Plaintiff seeks declaratory and injunctive relief and damages. Id. at 9-10.
On February 3, 2010, Defendant filed an Amended Answer and Counterclaims ("Answer") that raises various affirmative defenses and counterclaims, states that Plaintiff has breached the License Agreement, and denies all claims for infringement of the '151 and '519 patents.*fn3 Defendant requests declaratory and injunctive relief and damages. Answer 16-17, ECF No. 36.
On February 23, 2010, Plaintiff filed an amended reply denying Defendant's counterclaims and asserting various affirmative defenses.
On February 8, 2011, the Court issued an order and accompanying memorandum construing certain disputed claim terms.
Order, Feb. 8, 2011, ECF No. 56; Mem. Op., Feb. 8, 2011, ECF No. 55. The parties continued with discovery.
On August 12, 2011, Plaintiff granted Defendant a
Covenant Not to Sue on the '519 patent. Mot. to Dismiss Ex. A, Aug. 15, 2011, ECF No. 66-1. On August 15, 2011, Plaintiff filed a Motion to Dismiss Counterclaims III and IV and a Motion to Amend the Complaint. Id. On September 1, 2011, Defendant opposed the Motion to Dismiss. Opp'n, Sept. 1, 2011, ECF No. 67. On December 23, 2011, the Court issued an order and accompany memorandum granting Plaintiff's Motion to Dismiss and granting Plaintiff leave to amend its Amended Complaint.*fn4 See Order, Dec. 23, 2011, ECF No. 95; Mem. Op., Dec. 23, 2011, ECF No. 94.
On November 21, 2011, Defendant filed a Motion for Summary Judgment on the issues of non-infringement, priority date, invalidity, and most favored nations defense. ECF No. 77. Plaintiff responded in opposition. ECF No. 89. Defendant filed a reply. ECF No. 91. The motion is now fully briefed and ripe for disposition.
Summary judgment is appropriate if there are no genuine disputes of material fact and the moving party is entitled to judgment as a matter of law. Fed. R. Civ. P. 56(a). "A motion for summary judgment will not be defeated by 'the mere existence' of some disputed facts, but will be denied when there is a genuine issue of material fact." Am. Eagle Outfitters v. Lyle & Scott Ltd., 584 F.3d 575, 581 (3d Cir. 2009) (quoting Anderson v. Liberty Lobby, Inc., 477 U.S. 242, 247-48 (1986)).
A fact is "material" if proof of its existence or non-existence might affect the outcome of the litigation, and a dispute is "genuine" if "the evidence is such that a reasonable jury could return a verdict for the nonmoving party." Anderson, 477 U.S. at 248.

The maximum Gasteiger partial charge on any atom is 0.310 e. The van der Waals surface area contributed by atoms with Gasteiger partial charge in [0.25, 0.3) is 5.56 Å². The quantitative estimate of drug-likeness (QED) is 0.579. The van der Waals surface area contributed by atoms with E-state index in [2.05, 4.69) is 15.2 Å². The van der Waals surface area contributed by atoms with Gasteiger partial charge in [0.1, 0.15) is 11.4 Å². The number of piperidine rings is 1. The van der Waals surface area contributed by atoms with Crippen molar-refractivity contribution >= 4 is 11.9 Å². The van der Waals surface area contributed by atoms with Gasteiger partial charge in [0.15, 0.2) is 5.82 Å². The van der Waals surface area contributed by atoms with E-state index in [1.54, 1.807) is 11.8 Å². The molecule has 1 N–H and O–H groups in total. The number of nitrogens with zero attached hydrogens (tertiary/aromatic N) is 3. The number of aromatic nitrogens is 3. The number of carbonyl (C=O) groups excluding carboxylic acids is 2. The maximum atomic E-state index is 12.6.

In undertaking this analysis, the court views the facts in the light most favorable to the non-moving party. "After making all reasonable inferences in the nonmoving party's favor, there is a genuine issue of material fact if a reasonable jury could find for the nonmoving party." Pignataro v. Port Auth. of N.Y. & N.J., 593 F.3d 265, 268 (3d Cir. 2010) (citing Reliance Ins. Co. v. Moessner, 121 F.3d 895, 900 (3d Cir. 1997)). While the moving party bears the initial burden of showing the absence of a genuine dispute of material fact, meeting this obligation shifts the burden to the non-moving party who must "set forth specific facts showing that there is a genuine issue for trial." Anderson, 477 U.S. at 250.
Defendant moves for summary judgment on non-
infringement, filing date priority, invalidity for failure to meet the written description requirement, and on application of the most favored nations clause in the License Agreement. The Court addresses each in turn and will deny Defendant's Motion on each issue.
Defendant first moves for summary judgment on its counterclaim of non-infringement of the asserted claims of the '151 patent: claims 3, 6, 7, 16, 24, and 33.
Patent infringement occurs when "whoever without authority makes, uses, offers to sell, or sells any patented invention, within the United States or imports into the United States any patented invention during the term of the patent." 35 U.S.C. § 271(a) (2006). One can also be liable for inducing another to infringe. Id. § 271(b). A court's analysis of patent infringement is a well-established two-step process: (1) the meanings of disputed claims are construed; and (2) the allegedly infringing device is compared to the claims as construed. Markman v. Westview Instruments, Inc., 52 F.3d 967, 976 (Fed. Cir. 1995), aff'd, 517 U.S. 370 (1996); WavetroniX
L.L.C. v. EIS Elec. Integrated Sys., 573 F.3d 1343, 1354 (Fed. Cir. 2009). In this case, the Court already construed the meaning of the disputed ...